9. duff_hodges


    May 15, 2000
    Suffolk, UK
    I find that interacting with the other band members is a good way of keeping your eye contact different all the time. Once you start enjoyin yourself abit more, by intreacting with the band, then you will be less concerned on what the crowd thinks.

    So just relax and have fun.
  10. rllefebv


    Oct 17, 2000
    Newberg, Oregon
    Lots of good advice here... I wear dark shades, and like Marty, I'm looking at the ladies. The shades serve a dual purpose because a lot of times I like to close my eyes while playing. The best advice I ever got was from a lighting technician who worked with a lot of biggish names... He said to find one person in the audience who was even slightly getting into it, and play to them like they were the only person in the room... Smile, make eye contact, etc... Looking at others in the band helps too, helps tighten things up. Since I'm wireless, if we're playing a club gig, I am mostly on the dance floor... Whenever there's two gals dancing together, I'm usually off the stage in a heartbeat :D

  11. gweimer


    Apr 6, 2000
    Columbus, OH
    All of the above. You want to watch the crowd from time to time. Not only for the females, but also to try and read them. You want to get an idea of whether they really are listening to you, or even paying attention. As time goes on, you'll get more comfortable with this. I like to vary where I focus my eyes. It makes for a less monotonous stage presence.
  12. Hmmm...
    Well, if you're afraid of making eye contact with the audience but you're able to play the parts without looking at the fretboard, you could try closing your eyes and swinging your body to the rhythm. Then you'll really look like you're into it. :p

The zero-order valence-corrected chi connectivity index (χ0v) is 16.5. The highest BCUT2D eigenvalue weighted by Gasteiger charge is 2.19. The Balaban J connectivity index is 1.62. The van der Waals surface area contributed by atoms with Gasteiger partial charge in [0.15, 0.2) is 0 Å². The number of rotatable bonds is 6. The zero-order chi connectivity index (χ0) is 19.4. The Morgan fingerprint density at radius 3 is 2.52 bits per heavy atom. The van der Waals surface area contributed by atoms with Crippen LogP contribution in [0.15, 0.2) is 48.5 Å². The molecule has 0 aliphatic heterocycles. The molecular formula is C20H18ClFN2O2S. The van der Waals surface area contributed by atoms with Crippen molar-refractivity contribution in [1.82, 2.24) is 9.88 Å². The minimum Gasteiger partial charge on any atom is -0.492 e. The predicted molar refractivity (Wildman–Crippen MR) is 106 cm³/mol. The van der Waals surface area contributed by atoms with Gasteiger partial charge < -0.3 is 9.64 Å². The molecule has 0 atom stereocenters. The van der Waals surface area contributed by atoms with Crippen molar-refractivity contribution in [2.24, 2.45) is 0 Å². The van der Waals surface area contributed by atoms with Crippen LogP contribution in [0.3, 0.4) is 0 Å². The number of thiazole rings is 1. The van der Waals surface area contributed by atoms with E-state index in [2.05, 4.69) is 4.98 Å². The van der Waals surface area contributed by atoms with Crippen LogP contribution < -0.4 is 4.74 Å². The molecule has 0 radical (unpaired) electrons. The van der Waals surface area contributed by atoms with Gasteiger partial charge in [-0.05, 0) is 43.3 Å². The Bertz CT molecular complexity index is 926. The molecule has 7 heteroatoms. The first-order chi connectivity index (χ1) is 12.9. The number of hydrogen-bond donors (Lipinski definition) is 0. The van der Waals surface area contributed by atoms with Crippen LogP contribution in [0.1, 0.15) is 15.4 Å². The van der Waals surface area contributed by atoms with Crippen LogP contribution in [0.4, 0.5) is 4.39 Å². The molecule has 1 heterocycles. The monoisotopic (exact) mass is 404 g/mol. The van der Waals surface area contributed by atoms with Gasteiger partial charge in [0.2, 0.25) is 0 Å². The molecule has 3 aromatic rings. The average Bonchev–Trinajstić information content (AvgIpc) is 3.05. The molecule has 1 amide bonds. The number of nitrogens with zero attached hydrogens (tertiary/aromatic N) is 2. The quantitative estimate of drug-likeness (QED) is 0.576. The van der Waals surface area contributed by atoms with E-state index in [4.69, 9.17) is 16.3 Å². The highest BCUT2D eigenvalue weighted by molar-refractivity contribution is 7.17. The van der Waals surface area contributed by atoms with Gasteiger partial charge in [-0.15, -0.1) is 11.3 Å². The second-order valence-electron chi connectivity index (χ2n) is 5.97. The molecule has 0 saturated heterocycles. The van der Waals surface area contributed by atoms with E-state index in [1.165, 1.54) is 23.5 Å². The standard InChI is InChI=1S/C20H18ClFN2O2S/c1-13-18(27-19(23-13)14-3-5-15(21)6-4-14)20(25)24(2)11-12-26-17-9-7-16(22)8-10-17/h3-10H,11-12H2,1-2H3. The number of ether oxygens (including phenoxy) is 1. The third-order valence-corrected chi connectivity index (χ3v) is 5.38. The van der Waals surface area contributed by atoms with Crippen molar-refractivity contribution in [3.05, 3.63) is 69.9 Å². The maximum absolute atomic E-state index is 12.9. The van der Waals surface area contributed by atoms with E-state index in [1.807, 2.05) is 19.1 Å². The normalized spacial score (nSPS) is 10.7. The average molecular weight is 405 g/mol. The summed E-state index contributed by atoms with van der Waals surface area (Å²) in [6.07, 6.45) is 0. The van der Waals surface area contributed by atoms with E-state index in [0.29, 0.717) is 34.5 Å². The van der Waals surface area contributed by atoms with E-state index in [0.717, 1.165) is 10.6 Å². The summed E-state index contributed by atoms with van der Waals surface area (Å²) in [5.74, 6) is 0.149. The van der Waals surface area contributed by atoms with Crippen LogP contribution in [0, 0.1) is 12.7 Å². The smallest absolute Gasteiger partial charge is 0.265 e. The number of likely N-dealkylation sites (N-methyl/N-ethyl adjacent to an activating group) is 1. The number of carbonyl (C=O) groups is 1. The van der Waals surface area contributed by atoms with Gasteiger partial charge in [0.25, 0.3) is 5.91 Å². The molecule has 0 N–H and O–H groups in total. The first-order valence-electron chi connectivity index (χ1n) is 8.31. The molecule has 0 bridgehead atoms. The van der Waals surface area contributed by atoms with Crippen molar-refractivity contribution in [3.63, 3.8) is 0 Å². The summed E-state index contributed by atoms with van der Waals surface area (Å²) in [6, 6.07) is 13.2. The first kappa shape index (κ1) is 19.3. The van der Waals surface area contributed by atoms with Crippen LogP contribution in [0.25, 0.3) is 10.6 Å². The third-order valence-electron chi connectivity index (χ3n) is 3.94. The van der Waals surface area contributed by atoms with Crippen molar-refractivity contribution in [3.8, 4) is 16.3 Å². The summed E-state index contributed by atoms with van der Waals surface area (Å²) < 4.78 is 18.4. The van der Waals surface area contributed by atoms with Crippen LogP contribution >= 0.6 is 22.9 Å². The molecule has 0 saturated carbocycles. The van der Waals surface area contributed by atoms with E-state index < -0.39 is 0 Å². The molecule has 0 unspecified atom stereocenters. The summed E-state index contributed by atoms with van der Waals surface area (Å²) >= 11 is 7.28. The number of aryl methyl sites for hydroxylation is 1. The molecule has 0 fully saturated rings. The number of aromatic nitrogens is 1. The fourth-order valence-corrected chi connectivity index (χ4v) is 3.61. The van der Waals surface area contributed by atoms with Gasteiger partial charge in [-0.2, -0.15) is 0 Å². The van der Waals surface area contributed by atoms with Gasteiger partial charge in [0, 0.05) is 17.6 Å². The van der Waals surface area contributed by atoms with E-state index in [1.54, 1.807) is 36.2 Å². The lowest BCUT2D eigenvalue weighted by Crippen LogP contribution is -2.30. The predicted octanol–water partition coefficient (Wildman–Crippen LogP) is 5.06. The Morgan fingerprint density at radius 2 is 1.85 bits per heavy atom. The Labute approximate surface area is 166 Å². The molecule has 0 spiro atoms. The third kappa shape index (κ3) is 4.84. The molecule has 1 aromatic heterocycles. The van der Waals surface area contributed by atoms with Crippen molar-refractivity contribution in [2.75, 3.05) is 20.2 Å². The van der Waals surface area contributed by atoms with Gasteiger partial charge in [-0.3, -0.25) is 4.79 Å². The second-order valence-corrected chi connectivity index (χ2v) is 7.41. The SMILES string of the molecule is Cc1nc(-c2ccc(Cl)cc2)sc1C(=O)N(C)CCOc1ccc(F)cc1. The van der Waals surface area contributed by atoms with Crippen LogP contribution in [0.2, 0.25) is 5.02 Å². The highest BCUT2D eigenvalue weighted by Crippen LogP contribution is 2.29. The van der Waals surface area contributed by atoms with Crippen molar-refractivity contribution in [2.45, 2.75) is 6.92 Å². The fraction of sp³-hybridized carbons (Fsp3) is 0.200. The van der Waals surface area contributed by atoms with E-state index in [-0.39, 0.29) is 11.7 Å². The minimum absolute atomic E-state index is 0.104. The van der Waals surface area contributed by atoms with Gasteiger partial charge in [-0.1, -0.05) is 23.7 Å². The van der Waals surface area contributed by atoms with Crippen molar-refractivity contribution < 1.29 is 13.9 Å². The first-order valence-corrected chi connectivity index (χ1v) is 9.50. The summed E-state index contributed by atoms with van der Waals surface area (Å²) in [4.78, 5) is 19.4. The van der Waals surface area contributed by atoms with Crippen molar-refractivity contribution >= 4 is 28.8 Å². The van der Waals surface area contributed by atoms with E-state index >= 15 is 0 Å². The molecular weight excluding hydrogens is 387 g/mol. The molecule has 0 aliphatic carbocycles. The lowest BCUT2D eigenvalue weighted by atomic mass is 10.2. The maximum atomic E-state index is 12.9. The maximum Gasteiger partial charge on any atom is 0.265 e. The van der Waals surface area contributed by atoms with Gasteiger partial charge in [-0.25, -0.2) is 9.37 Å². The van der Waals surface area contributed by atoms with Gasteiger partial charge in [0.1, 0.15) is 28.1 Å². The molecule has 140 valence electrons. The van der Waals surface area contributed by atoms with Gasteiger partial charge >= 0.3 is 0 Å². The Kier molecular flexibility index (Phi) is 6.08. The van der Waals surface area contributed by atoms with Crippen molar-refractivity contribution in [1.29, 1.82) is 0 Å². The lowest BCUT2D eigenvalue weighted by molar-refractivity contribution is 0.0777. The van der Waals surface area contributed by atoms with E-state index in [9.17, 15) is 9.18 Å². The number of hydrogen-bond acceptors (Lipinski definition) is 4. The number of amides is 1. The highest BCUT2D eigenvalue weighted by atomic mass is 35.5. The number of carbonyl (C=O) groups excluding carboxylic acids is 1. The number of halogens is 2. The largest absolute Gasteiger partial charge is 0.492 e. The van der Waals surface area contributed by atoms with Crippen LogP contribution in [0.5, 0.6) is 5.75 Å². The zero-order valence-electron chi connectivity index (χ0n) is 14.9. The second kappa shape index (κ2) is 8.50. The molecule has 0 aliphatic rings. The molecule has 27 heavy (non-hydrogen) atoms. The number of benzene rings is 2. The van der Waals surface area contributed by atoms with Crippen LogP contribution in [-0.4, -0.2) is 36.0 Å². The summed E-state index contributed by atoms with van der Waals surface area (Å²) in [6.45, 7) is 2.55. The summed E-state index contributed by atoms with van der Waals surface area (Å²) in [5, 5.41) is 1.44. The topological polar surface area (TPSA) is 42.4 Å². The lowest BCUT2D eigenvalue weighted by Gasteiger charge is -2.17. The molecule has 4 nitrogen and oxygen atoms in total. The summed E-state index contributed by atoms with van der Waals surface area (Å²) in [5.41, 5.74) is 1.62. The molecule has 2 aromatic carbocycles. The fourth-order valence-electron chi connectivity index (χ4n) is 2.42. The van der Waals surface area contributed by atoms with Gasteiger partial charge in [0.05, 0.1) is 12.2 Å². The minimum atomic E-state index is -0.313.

After having done drama and a little bit of debating as well as playing bass for a while now, I find it a lot easier to pick ANY random person out of the audience and just look them in the eye, and then just move my eyes to a different person from time to time. :p

    Another thing I found interesting at the school fair was a couple of little kids jumping, bouncing and sort of "dancing" around on the dance floor (the only ones on it, too...) and they were quite amusing. I found myself smiling and giggling a little bit watching them do...whatever it was that they were doing. :p

    The "look above their heads" thing works, too, but I never really liked that one too much. Maybe it's just me, but I always felt like I was distancing myself from the audience if I didn't at least look at them directly, if not making eye contact.

    Another thing you might want to keep in mind is that most, if not all of them couldn't be up there doing what you're doing.

    Oh, right. Another thing I do is wear a sombrero on stage and bob my head to the music. That makes for an interesting sight. :p
  13. An interesting thread.

    I'm new to the performing thing so learning how to react to the audience when we're actually playing is something I've gotta do.

    I've been told I don't smile at all. Part of the reason, as we're such a "young" band, is that I'm concentrating on the playing.